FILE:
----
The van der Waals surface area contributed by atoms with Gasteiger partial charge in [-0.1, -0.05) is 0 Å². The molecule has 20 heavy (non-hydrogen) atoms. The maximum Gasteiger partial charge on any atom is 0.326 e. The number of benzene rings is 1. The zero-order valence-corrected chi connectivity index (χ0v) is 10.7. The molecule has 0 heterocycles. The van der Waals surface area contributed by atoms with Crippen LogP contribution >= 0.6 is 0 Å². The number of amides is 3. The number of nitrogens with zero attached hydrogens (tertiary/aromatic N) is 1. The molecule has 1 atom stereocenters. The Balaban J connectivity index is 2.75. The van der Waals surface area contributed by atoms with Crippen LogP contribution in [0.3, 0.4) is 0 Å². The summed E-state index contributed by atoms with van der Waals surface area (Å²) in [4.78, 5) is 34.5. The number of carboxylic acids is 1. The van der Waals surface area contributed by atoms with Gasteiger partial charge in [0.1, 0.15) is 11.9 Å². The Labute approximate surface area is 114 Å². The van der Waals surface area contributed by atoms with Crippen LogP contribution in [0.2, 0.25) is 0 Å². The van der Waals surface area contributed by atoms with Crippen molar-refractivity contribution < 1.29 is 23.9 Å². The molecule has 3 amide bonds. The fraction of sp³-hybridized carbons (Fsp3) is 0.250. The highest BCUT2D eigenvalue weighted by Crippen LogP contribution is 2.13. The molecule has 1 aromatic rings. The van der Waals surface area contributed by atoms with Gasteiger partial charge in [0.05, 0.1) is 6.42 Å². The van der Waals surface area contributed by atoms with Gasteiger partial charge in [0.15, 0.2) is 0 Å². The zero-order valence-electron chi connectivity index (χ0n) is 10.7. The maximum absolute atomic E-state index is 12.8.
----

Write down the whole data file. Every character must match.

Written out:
The van der Waals surface area contributed by atoms with Gasteiger partial charge in [-0.1, -0.05) is 0 Å². The molecule has 20 heavy (non-hydrogen) atoms. The maximum Gasteiger partial charge on any atom is 0.326 e. The number of benzene rings is 1. The zero-order valence-corrected chi connectivity index (χ0v) is 10.7. The molecule has 0 heterocycles. The van der Waals surface area contributed by atoms with Crippen LogP contribution >= 0.6 is 0 Å². The number of amides is 3. The number of nitrogens with zero attached hydrogens (tertiary/aromatic N) is 1. The molecule has 1 atom stereocenters. The Balaban J connectivity index is 2.75. The van der Waals surface area contributed by atoms with Crippen LogP contribution in [0.3, 0.4) is 0 Å². The summed E-state index contributed by atoms with van der Waals surface area (Å²) in [4.78, 5) is 34.5. The number of carboxylic acids is 1. The van der Waals surface area contributed by atoms with Gasteiger partial charge in [0.1, 0.15) is 11.9 Å². The Labute approximate surface area is 114 Å². The van der Waals surface area contributed by atoms with Crippen LogP contribution in [0.2, 0.25) is 0 Å². The van der Waals surface area contributed by atoms with Crippen molar-refractivity contribution < 1.29 is 23.9 Å². The molecule has 3 amide bonds. The fraction of sp³-hybridized carbons (Fsp3) is 0.250. The highest BCUT2D eigenvalue weighted by Crippen LogP contribution is 2.13. The molecule has 1 aromatic rings. The van der Waals surface area contributed by atoms with Gasteiger partial charge in [0.05, 0.1) is 6.42 Å². The van der Waals surface area contributed by atoms with Gasteiger partial charge in [0.15, 0.2) is 0 Å². The zero-order valence-electron chi connectivity index (χ0n) is 10.7. The maximum absolute atomic E-state index is 12.8.